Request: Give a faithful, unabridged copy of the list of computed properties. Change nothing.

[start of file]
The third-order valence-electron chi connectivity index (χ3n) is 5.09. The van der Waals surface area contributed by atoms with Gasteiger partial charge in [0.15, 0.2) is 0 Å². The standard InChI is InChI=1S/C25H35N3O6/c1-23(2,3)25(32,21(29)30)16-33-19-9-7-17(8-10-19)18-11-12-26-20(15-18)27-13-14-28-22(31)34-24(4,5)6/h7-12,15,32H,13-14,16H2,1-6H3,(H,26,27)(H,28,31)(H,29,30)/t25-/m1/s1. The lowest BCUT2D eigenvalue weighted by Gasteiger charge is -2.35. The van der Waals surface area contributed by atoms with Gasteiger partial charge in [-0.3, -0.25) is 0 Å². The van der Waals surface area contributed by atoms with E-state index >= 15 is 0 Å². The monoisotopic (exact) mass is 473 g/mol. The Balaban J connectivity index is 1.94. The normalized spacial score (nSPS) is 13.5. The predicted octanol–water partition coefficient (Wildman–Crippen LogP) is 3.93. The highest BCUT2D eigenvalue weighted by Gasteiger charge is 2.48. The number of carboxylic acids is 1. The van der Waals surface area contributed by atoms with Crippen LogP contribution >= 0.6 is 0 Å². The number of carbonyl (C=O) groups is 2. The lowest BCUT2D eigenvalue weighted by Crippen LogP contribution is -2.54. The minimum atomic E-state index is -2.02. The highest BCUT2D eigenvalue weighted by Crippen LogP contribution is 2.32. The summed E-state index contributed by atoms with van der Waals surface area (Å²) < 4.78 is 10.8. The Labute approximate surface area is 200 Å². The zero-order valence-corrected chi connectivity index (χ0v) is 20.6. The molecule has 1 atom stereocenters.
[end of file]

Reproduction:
The third-order valence-electron chi connectivity index (χ3n) is 5.09. The van der Waals surface area contributed by atoms with Gasteiger partial charge in [0.15, 0.2) is 0 Å². The standard InChI is InChI=1S/C25H35N3O6/c1-23(2,3)25(32,21(29)30)16-33-19-9-7-17(8-10-19)18-11-12-26-20(15-18)27-13-14-28-22(31)34-24(4,5)6/h7-12,15,32H,13-14,16H2,1-6H3,(H,26,27)(H,28,31)(H,29,30)/t25-/m1/s1. The lowest BCUT2D eigenvalue weighted by Gasteiger charge is -2.35. The van der Waals surface area contributed by atoms with Gasteiger partial charge in [-0.3, -0.25) is 0 Å². The van der Waals surface area contributed by atoms with E-state index >= 15 is 0 Å². The monoisotopic (exact) mass is 473 g/mol. The Balaban J connectivity index is 1.94. The normalized spacial score (nSPS) is 13.5. The predicted octanol–water partition coefficient (Wildman–Crippen LogP) is 3.93. The highest BCUT2D eigenvalue weighted by Gasteiger charge is 2.48. The number of carboxylic acids is 1. The van der Waals surface area contributed by atoms with Crippen LogP contribution >= 0.6 is 0 Å². The number of carbonyl (C=O) groups is 2. The lowest BCUT2D eigenvalue weighted by Crippen LogP contribution is -2.54. The minimum atomic E-state index is -2.02. The highest BCUT2D eigenvalue weighted by Crippen LogP contribution is 2.32. The summed E-state index contributed by atoms with van der Waals surface area (Å²) < 4.78 is 10.8. The Labute approximate surface area is 200 Å². The zero-order valence-corrected chi connectivity index (χ0v) is 20.6. The molecule has 1 atom stereocenters.